Video tearing is a nasty phenomena that can ruin your video experience. It is especially painful when trying to enjoy cinematic material or sports. When using Linux there are several different scenarios that may cause tearing and this post tackles one of them. This is most likely to help if you have:
- Tearing in Chrome web browser, including Chromium, Opera and others.
- In this scenario Firefox usually works ok!
- You have an ATI/AMD video card and you are running the open source Radeon driver.
Somewhere along the way Google/Chromium implemented a blacklist for GPU’s and drivers. I have not studied that what is the reason for this, but in my case I have used my Acer XC-605 (AMD R5 235 GPU) for years (Ubuntu 14.04 - 16.04) with smooth video experience - the desktop also serves as the secondary television set. Few months ago I started noticing nasty video tearing when watching Netflix, sports or YouTube.
It took me a while to nail the problem, as the web is full of various video tearing complaints with different root causes. In all cases the root cause is down to video hardware acceleration and in my case at the web browsers level. Without further ado, here is the fix.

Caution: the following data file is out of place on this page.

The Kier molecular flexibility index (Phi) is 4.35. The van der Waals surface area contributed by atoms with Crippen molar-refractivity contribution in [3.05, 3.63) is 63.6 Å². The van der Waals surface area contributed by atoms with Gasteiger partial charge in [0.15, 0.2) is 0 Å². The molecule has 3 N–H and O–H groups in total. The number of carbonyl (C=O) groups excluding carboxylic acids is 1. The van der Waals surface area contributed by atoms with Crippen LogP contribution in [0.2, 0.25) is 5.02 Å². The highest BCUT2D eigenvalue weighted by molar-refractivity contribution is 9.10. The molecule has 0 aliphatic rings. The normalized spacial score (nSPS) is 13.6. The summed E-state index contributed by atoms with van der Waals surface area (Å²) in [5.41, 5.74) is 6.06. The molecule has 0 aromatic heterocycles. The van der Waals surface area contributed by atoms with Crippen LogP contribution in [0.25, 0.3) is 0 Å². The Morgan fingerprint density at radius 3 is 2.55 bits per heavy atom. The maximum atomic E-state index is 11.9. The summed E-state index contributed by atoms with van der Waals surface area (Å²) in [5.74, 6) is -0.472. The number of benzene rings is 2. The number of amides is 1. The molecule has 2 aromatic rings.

Fix video tearing with these simple steps:
Launch your Chrome/Chromium/Opera
Type chrome://flags to the URL field, opera://flags if you are using Opera
Enable the following flag
Override software rendering list Mac, Windows, Linux, Chrome OS, Android
Overrides the built-in software rendering list and enables GPU-acceleration on unsupported system configurations.
Now restart the browser and then check chrome://gpu, or the Opera equivalent. You should now see something like this.
In my case the video features are now mostly hardware accelerated. I have not noticed any negative side effects with this setting, which leaves my rather clueless why my GPU was being blacklisted in the first place.
Additional note to Europeans regarding 50/60Hz problems:
In Europe, and several others regions of the world, the TV series and sports are filmed or broadcasted in 25 frames per second, to match the 50Hz electric frequency. In basic desktop monitors however, the refresh rate of 60Hz is very common, which causes a mismatch of refresh rates. This causes video stuttering when watching 50Hz material on 60Hz screen. This is especially evident when watching sports, like football or hockey.
You playback of 50Hz content will be much smoother if you switch to 50Hz refresh rate on your display. If you are using Ubuntu 16.04, you can simply type.
sudo xrandr --rate 50
Windows users typically have refresh rate settings somewhere in your monitors or graphics cards setting menus.